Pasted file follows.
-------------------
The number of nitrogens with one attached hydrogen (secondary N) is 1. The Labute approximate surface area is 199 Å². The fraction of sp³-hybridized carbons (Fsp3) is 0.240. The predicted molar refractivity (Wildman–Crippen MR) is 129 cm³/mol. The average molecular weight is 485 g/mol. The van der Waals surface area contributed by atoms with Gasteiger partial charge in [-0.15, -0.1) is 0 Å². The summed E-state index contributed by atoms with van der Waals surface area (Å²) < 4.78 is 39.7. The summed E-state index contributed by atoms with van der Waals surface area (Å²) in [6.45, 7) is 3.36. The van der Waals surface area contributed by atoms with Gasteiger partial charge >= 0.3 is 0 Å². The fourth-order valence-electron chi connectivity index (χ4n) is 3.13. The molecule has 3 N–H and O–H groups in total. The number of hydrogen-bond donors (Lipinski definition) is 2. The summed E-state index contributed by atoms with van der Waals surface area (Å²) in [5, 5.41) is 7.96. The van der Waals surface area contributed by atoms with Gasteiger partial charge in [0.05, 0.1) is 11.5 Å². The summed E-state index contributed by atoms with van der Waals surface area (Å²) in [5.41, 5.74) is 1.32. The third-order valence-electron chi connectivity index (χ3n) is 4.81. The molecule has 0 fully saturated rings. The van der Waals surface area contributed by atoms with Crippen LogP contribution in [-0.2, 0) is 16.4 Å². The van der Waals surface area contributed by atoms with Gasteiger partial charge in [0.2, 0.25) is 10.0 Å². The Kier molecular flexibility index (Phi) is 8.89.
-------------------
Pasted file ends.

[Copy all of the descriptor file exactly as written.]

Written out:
The number of nitrogens with one attached hydrogen (secondary N) is 1. The Labute approximate surface area is 199 Å². The fraction of sp³-hybridized carbons (Fsp3) is 0.240. The predicted molar refractivity (Wildman–Crippen MR) is 129 cm³/mol. The average molecular weight is 485 g/mol. The van der Waals surface area contributed by atoms with Gasteiger partial charge in [-0.15, -0.1) is 0 Å². The summed E-state index contributed by atoms with van der Waals surface area (Å²) < 4.78 is 39.7. The summed E-state index contributed by atoms with van der Waals surface area (Å²) in [6.45, 7) is 3.36. The van der Waals surface area contributed by atoms with Gasteiger partial charge >= 0.3 is 0 Å². The fourth-order valence-electron chi connectivity index (χ4n) is 3.13. The molecule has 3 N–H and O–H groups in total. The number of hydrogen-bond donors (Lipinski definition) is 2. The summed E-state index contributed by atoms with van der Waals surface area (Å²) in [5, 5.41) is 7.96. The van der Waals surface area contributed by atoms with Gasteiger partial charge in [0.05, 0.1) is 11.5 Å². The summed E-state index contributed by atoms with van der Waals surface area (Å²) in [5.41, 5.74) is 1.32. The third-order valence-electron chi connectivity index (χ3n) is 4.81. The molecule has 0 fully saturated rings. The van der Waals surface area contributed by atoms with Crippen LogP contribution in [-0.2, 0) is 16.4 Å². The van der Waals surface area contributed by atoms with Gasteiger partial charge in [0.2, 0.25) is 10.0 Å². The Kier molecular flexibility index (Phi) is 8.89.